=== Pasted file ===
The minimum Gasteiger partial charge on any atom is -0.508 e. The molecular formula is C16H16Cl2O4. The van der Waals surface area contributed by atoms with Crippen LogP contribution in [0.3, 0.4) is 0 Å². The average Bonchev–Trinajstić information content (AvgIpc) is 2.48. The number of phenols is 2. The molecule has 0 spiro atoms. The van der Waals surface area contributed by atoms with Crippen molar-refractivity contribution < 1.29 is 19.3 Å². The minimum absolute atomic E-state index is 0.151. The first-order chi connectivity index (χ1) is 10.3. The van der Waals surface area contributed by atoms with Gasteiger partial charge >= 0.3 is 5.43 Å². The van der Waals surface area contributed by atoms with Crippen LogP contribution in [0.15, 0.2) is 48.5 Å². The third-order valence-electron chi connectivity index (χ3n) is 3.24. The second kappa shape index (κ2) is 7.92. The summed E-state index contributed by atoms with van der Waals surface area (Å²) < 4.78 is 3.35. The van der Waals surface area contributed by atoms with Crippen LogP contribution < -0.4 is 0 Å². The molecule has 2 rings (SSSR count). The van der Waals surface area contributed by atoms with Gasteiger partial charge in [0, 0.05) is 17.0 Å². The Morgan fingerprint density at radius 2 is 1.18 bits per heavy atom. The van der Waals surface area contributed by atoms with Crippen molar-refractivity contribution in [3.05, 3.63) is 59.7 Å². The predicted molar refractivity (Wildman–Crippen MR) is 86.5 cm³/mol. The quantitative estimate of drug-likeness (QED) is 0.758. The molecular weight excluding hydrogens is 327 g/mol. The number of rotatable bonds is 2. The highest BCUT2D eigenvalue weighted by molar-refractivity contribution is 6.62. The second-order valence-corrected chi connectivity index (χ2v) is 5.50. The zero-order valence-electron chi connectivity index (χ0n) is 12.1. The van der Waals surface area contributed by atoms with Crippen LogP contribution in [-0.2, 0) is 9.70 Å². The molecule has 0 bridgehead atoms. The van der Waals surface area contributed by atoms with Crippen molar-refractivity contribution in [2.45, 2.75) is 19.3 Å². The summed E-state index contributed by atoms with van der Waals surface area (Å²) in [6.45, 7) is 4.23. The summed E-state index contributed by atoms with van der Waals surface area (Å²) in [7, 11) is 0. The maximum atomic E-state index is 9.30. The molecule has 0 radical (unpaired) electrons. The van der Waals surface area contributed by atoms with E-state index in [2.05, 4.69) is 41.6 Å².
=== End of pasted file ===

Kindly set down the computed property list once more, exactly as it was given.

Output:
The minimum Gasteiger partial charge on any atom is -0.508 e. The molecular formula is C16H16Cl2O4. The van der Waals surface area contributed by atoms with Crippen LogP contribution in [0.3, 0.4) is 0 Å². The average Bonchev–Trinajstić information content (AvgIpc) is 2.48. The number of phenols is 2. The molecule has 0 spiro atoms. The van der Waals surface area contributed by atoms with Crippen molar-refractivity contribution < 1.29 is 19.3 Å². The minimum absolute atomic E-state index is 0.151. The first-order chi connectivity index (χ1) is 10.3. The van der Waals surface area contributed by atoms with Gasteiger partial charge >= 0.3 is 5.43 Å². The van der Waals surface area contributed by atoms with Crippen LogP contribution in [0.15, 0.2) is 48.5 Å². The third-order valence-electron chi connectivity index (χ3n) is 3.24. The second kappa shape index (κ2) is 7.92. The summed E-state index contributed by atoms with van der Waals surface area (Å²) < 4.78 is 3.35. The van der Waals surface area contributed by atoms with Crippen LogP contribution < -0.4 is 0 Å². The molecule has 2 rings (SSSR count). The van der Waals surface area contributed by atoms with Gasteiger partial charge in [0, 0.05) is 17.0 Å². The Morgan fingerprint density at radius 2 is 1.18 bits per heavy atom. The van der Waals surface area contributed by atoms with Crippen molar-refractivity contribution in [3.05, 3.63) is 59.7 Å². The predicted molar refractivity (Wildman–Crippen MR) is 86.5 cm³/mol. The quantitative estimate of drug-likeness (QED) is 0.758. The molecular weight excluding hydrogens is 327 g/mol. The number of rotatable bonds is 2. The highest BCUT2D eigenvalue weighted by molar-refractivity contribution is 6.62. The second-order valence-corrected chi connectivity index (χ2v) is 5.50. The zero-order valence-electron chi connectivity index (χ0n) is 12.1. The van der Waals surface area contributed by atoms with Crippen LogP contribution in [-0.2, 0) is 9.70 Å². The molecule has 0 bridgehead atoms. The van der Waals surface area contributed by atoms with Crippen molar-refractivity contribution in [2.45, 2.75) is 19.3 Å². The summed E-state index contributed by atoms with van der Waals surface area (Å²) in [6.45, 7) is 4.23. The summed E-state index contributed by atoms with van der Waals surface area (Å²) in [7, 11) is 0. The maximum atomic E-state index is 9.30. The molecule has 0 radical (unpaired) electrons. The van der Waals surface area contributed by atoms with E-state index in [2.05, 4.69) is 41.6 Å².